7 tips to de-stress your home

April 4th, 2017


No matter how much the spring wind loves the peach blossoms, they still fall. —  Dogen Zenji

Is it just me or is anyone else stressing out?

There’s nothing slow about spring. Everything speeds up. Winds howl. Boughs break. Blossoms burst. Things fall apart.

The same devotional practices that turn monasteries into bastions of serenity can relieve the stress that infiltrates life at chaotic times of year. Even if you can’t consistently observe all of these pointers, doing a few will change the way you feel when you come home, and that is nothing less than a modern miracle.

1. Observe light. The natural world wakes with the first light of the sun, why not you? If rising at daybreak is too late for your daily work and commuting schedule, wake before the sun and observe the sunrise. In the habit of hitting the snooze button? Don’t.  If your waking thought is resistance, you wake in stress. You start the day in a race against time, and you stay that way. The sun is not only a natural time management system, it delivers the neurotransmitter serotonin that enhances brain function and reduces stress.

2. Observe darkness. Turn the power off and see what happens when night falls. We’ve turned our homes into temples of electronic stimulation, and our default position is maximum overdrive. Gadgets are handy and appliances are useful, but everything from the microwave to the smoke alarm and the cell phone to the computer is discharging a constant pulsing stream of energy. We cannot afford to be careless about our electronic addictions because we are going out of our minds. Evening brings a natural end to the 24-hour workday, restores mind-body balance, and invites quiet.

3. Observe quiet. I’ll be loud and clear. The quiet that needs observing is not an external silence like the kind imposed at a library or hospital. Our homes are not ivory towers or infirmaries. The quiet that needs stilled is our internal commentary – the nonstop thoughts that stir anger, resentment, anxiety and fear. You may never get around to practicing meditation, but try this technique in the meantime.  Designate a comfortable seat in your bedroom as your “quiet chair.” Clear it of clutter; keep it empty and available. When domestic chaos and turmoil overtake you, retreat to your bedroom and take sanctuary in your quiet chair. Conflicts will decelerate by themselves when you take a step back. When the decibels in your head come down, come out.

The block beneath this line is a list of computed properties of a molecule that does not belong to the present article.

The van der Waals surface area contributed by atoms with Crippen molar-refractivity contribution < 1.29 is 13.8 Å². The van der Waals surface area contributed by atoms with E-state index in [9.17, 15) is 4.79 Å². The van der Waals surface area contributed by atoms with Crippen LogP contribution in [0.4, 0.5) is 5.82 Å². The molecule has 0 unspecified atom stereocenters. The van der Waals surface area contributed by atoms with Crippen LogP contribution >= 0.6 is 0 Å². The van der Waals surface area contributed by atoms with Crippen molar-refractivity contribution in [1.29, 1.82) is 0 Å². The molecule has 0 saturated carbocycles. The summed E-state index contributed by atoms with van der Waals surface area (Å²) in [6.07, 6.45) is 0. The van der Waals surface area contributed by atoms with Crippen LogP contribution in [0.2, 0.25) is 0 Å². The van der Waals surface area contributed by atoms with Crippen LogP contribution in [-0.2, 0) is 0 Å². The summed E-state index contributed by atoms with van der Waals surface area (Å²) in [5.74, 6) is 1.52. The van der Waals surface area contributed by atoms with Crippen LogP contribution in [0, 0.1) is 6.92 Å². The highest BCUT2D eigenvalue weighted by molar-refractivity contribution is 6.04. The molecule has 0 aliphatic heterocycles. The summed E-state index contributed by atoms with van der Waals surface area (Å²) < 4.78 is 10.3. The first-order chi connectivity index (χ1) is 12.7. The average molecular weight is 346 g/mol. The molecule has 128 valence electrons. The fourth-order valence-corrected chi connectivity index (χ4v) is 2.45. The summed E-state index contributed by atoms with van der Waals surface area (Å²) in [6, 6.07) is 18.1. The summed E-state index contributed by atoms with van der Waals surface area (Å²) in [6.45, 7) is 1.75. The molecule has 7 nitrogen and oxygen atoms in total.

4. Observe bells. A mountain of laundry, a forest of weeds, and an avalanche in the hall closet: the sheer size of untended tasks at home can topple us into paralyzing despair. When chores get out of hand, pick up some extra time. Set a timer for 20 or 30 minutes and focus on doing one thing during that period. It doesn’t matter if you finish; what matters is that you start. Once you start, the finish comes into view.

5. Observe nature. Open a window. The view doesn’t matter. Open a door. You don’t have to be in a national park. Air and light are curative. If you doubt it, just take a walk around the block and watch your mood lift with the breeze and change with the scenery.

6. Observe order. Washing dishes, sweeping floors, folding clothes, clearing the table, and sorting mail: these are not just simple means of practicing mindfulness, they are your mind. As Buddha described our true relationship to our environment, “There is no inside, there is no outside, and there is no in-between.” When we resist order, we are messing with our minds.

7. Observe ritual. Light a candle, and elevate your mealtime. Burn incense, and alleviate anxiety. Sages have always known that rituals are not just symbolic. Your rituals don’t have to reek of religious significance. Give yourself a set of completion rituals to signify the end of the day. Empty the kitchen sink; put your shoes in the closet; brush and floss your teeth. When repeated, rituals prepare you to enter a state of repose.